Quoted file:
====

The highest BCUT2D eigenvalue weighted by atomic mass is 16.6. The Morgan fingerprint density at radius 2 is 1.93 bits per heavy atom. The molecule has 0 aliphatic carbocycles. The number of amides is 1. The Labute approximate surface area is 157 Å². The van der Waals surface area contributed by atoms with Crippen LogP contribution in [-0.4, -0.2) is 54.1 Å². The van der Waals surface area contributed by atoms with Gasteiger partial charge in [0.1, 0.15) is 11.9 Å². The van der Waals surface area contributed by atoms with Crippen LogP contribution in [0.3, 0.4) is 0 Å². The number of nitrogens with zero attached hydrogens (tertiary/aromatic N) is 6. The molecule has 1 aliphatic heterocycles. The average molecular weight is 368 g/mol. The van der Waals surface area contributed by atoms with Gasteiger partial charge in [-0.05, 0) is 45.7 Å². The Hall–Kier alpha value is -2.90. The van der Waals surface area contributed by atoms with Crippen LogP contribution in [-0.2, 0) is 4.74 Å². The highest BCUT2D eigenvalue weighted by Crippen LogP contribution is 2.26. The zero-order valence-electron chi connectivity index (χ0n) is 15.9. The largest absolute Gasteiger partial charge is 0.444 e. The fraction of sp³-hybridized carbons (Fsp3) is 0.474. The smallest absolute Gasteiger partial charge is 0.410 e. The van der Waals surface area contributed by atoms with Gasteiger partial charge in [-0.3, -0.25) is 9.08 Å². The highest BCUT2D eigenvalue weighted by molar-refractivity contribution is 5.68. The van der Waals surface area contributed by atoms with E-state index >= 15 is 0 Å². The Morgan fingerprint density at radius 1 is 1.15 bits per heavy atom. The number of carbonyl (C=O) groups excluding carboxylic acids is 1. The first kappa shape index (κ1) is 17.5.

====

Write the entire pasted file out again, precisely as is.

The highest BCUT2D eigenvalue weighted by atomic mass is 16.6. The Morgan fingerprint density at radius 2 is 1.93 bits per heavy atom. The molecule has 0 aliphatic carbocycles. The number of amides is 1. The Labute approximate surface area is 157 Å². The van der Waals surface area contributed by atoms with Crippen LogP contribution in [-0.4, -0.2) is 54.1 Å². The van der Waals surface area contributed by atoms with Gasteiger partial charge in [0.1, 0.15) is 11.9 Å². The van der Waals surface area contributed by atoms with Crippen LogP contribution in [0.3, 0.4) is 0 Å². The number of nitrogens with zero attached hydrogens (tertiary/aromatic N) is 6. The molecule has 1 aliphatic heterocycles. The average molecular weight is 368 g/mol. The van der Waals surface area contributed by atoms with Gasteiger partial charge in [-0.05, 0) is 45.7 Å². The Hall–Kier alpha value is -2.90. The van der Waals surface area contributed by atoms with Crippen LogP contribution in [-0.2, 0) is 4.74 Å². The highest BCUT2D eigenvalue weighted by Crippen LogP contribution is 2.26. The zero-order valence-electron chi connectivity index (χ0n) is 15.9. The largest absolute Gasteiger partial charge is 0.444 e. The fraction of sp³-hybridized carbons (Fsp3) is 0.474. The smallest absolute Gasteiger partial charge is 0.410 e. The van der Waals surface area contributed by atoms with Gasteiger partial charge in [-0.3, -0.25) is 9.08 Å². The highest BCUT2D eigenvalue weighted by molar-refractivity contribution is 5.68. The van der Waals surface area contributed by atoms with E-state index >= 15 is 0 Å². The Morgan fingerprint density at radius 1 is 1.15 bits per heavy atom. The number of carbonyl (C=O) groups excluding carboxylic acids is 1. The first kappa shape index (κ1) is 17.5.